Shortly after taking office Governor John Kasich delivered a message to those who opposed his anti-union and anti worker agenda for “improving” the business climate in Ohio. “Get on the bus” the governor warned, “or we will run you over with it.” Fortunately for millions of working men and women , the Governor’s bus ran out of gas on election day, as Ohio voters overwhelmingly rejected Issue 2 and repealed the Governor’s bill to severely curtail collective bargaining rights of public employees.
The defeat of Issue 2 is an important victory for public sector workers. It has always been obvious that the budget problems currently confronting state and local governments result from declining tax revenues due to national, if not global, economic problems. These problems were not created by police, fire fighters, teachers and others employed to provide essential public services, and the vast majority of Ohio voters saw the unfairness in the efforts of Issue 2 supporters to blame public employees and their unions for the worst economic slow-down since the Great Depression.
I would argue, however, that all Ohioans will ultimately share in the fruits of labor’s victory at the polls. Senate Bill 5, had it survived last week’s referendum, would not have created jobs. It would, however, have dealt a serious blow to organized labor, and contributed to the negative economic consequences that follow from measures which weaken the middle class and contribute to the rising tide of income inequality . In recent weeks, a great deal of attention has been paid to a report of the non-partisan Congressional Budget Office showing that in the past thirty years, the income of the top 1% of Americans has increased by nearly three hundred percent. Over that same period, the earnings of the average American worker have not seen any meaningful increase.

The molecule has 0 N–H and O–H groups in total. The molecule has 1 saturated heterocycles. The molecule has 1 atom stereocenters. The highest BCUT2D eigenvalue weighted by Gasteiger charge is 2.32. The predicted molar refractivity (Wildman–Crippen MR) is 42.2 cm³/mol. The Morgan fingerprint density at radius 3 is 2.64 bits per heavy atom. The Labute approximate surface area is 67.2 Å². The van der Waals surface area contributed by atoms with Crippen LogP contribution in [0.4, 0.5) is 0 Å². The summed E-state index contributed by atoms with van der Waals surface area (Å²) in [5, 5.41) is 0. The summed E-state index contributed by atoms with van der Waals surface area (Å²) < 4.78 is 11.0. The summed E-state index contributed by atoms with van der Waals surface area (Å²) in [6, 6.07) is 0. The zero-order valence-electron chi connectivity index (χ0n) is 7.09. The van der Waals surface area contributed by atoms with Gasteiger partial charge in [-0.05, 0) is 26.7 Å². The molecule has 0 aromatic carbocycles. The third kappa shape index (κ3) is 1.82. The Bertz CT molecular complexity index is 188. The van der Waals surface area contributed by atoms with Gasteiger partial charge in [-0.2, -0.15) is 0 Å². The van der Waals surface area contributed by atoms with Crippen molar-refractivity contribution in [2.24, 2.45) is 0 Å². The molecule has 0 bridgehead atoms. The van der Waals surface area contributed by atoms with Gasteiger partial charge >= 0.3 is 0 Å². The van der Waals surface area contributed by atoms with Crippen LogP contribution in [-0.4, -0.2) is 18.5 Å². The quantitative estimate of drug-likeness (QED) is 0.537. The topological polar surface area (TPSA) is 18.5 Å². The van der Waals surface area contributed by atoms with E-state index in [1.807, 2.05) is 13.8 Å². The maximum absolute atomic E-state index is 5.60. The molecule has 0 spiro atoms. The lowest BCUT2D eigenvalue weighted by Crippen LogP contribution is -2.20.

Nicholas Kristof recently reported in a New York Times article that according to a study by our own C.I.A., the Unites States has a greater degree of income inequality than many industrialized countries. This, he suggests, is a problem, because there is significant economic data to show that in developed countries, those with marked income disparity experience a slower rate of economic growth.
Robert Reich, who served as Treasury Secretary under President Clinton, wrote recently that we will not solve our economic problems until we recognize that income inequality, to the degree it now exists, stands in the way of economic development. According to Reich, “With so much income and wealth concentrated at the top, the vast middle class no longer has the purchasing power to buy what the economy can produce. The result is prolonged stagnation and high unemployment as far as the eye can see.”
For the past thirty years, it has been claimed that lowering taxes on “job creators” is the key to economic growth and general prosperity. Many of the same business and political “leaders” who have advocated this approach have also done all in their power to weaken labor and drive down wages. The result has not been prosperity, but a meteoric increase in the wealth of the wealthiest, accompanied by wage stagnation and declining purchasing power for the majority of Americans. Last week, Ohioans wisely told Governor Kasich that if he really wants a growing economy with more and better jobs, he’d better start driving that bus in a different direction.